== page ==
In the case of Mrs Mariamma Ninan v. K.K. Ninan (1997), the petitioner i.e. the wife approached the family court for the partition of the property and claimed her separate possession as she also contributed Rs 3 lakh for the construction of the property. The family court didn’t accept the petition and directed the petitioner to file a Civil suit. However, the High Court set aside the order of the family court and held that the said matter falls under the jurisdiction of the family court as per Section 7(1) of the family courts act. The high court held that the family courts have jurisdiction to entertain the disputes related to the partition of the property of the parties to the marriage. Therefore, the high court resend the matter to the family court and directed the court to entertain the matter and settle the dispute.
Procedures followed by the family courts
The procedure followed by the family court is quite friendly as no long formalities are required. The main objective behind the establishment of the family court was to provide speedy relief to the parties by way of settlement.
Section 10 of the Family Courts Act, 1984 laid the general procedure which is followed by the family courts. Section 10(1) applies the provisions of the Code of Civil Procedure, 1908, in the suits or proceedings of the family court and by applying the Code, the family court shall be deemed to be a civil court and shall have powers of such court. Section 10(2) says that the provisions of the Code of Civil Procedure, 1908 are applied on the suits and proceedings of the family court, under chapter IX of the code. Section 10(3) gives power to the family court to lay down its own procedure according to the circumstances of the suit or proceeding or at the truth of the facts made by one party and refused by another, intending to arrive at a settlement.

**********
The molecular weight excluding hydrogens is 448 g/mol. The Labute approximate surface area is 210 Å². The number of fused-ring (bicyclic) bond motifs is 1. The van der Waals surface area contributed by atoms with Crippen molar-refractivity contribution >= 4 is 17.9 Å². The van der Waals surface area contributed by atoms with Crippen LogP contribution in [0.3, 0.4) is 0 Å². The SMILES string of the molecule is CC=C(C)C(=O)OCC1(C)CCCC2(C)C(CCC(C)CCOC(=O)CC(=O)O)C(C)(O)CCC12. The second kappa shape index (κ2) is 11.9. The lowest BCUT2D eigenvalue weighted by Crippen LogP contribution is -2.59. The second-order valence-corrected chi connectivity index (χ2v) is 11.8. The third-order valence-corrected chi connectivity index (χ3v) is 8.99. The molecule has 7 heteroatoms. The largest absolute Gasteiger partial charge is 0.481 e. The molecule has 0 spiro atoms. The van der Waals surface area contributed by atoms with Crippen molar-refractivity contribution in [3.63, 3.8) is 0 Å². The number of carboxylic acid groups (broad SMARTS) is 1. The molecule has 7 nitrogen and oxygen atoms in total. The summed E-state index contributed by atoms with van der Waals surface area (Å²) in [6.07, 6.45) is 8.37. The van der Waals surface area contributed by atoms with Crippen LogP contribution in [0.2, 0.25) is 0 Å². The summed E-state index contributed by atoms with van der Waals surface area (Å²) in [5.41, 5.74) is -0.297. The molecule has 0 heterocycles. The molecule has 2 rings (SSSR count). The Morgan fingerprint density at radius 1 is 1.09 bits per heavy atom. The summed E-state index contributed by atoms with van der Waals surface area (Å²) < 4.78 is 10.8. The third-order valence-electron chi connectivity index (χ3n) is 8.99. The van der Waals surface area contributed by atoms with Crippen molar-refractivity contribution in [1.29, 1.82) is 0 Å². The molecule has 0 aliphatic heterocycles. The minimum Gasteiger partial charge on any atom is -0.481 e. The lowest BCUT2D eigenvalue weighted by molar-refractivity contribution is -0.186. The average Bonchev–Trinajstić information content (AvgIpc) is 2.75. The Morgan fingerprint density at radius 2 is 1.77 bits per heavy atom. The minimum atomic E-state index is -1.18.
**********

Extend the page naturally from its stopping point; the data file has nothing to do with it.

The proceedings of the family court can be held in the presence of cameras. According to Section 11 of the act, the proceedings of the family court may be held in camera, if the court feels so, or any party to the suit wants to do such.
As the family courts work with fewer formalities, they don’t record the lengthy evidence of witnesses, only that evidence of the witness is recorded which is related to the subject matter. According to Section 14 of the act any report, statement or document, related to the subject matter is admissible under Indian Evidence Act, 1872. Also, as per Section 15 of the act, it is not necessary for a family court to record the evidence of a witness at length, only that part is sufficient which is related to the suit or proceeding and it should be signed by the judge and the witness.
Challenges faced by family courts
The Family Courts Act, 1984 was enacted to resolve the family-related disputes through an innovative forum. It was predicted that this forum will work in a just manner and will secure the maximum welfare of the family. With this view, the Family Courts were set up under Section 3 of this act. The main objective of the family court was to provide speedy settlement with fewer expenses and formalities, in disputes relating to marriage and family and to make an agreement between the parties for their reconciliation. But this objective is not fulfilled yet.
The following are the challenges which are faced by the family courts:
- Section 2 of the act has defined some terms. However, it has not defined the term “family”, due to which matters arising out of economic consequences which affect the family in various ways are not covered by the family court. Only matters related to marriage, maintenance and divorce are dealt with by the family court.
- The Act has empowered the state government to make rules for the working of the family court in their states but most of the state government haven’t effectively used these powers to make rules and set up family courts.
- The situation became worse when the counsellors and other authorities kept on changing. If a suit went for a long time and in the middle of it if the counsellor got changed then it became difficult for the parties, especially women to convey their problems again. The same thing has been witnessed in the state of Tamil Nadu where the marriage counsellors kept on changing every 3 months.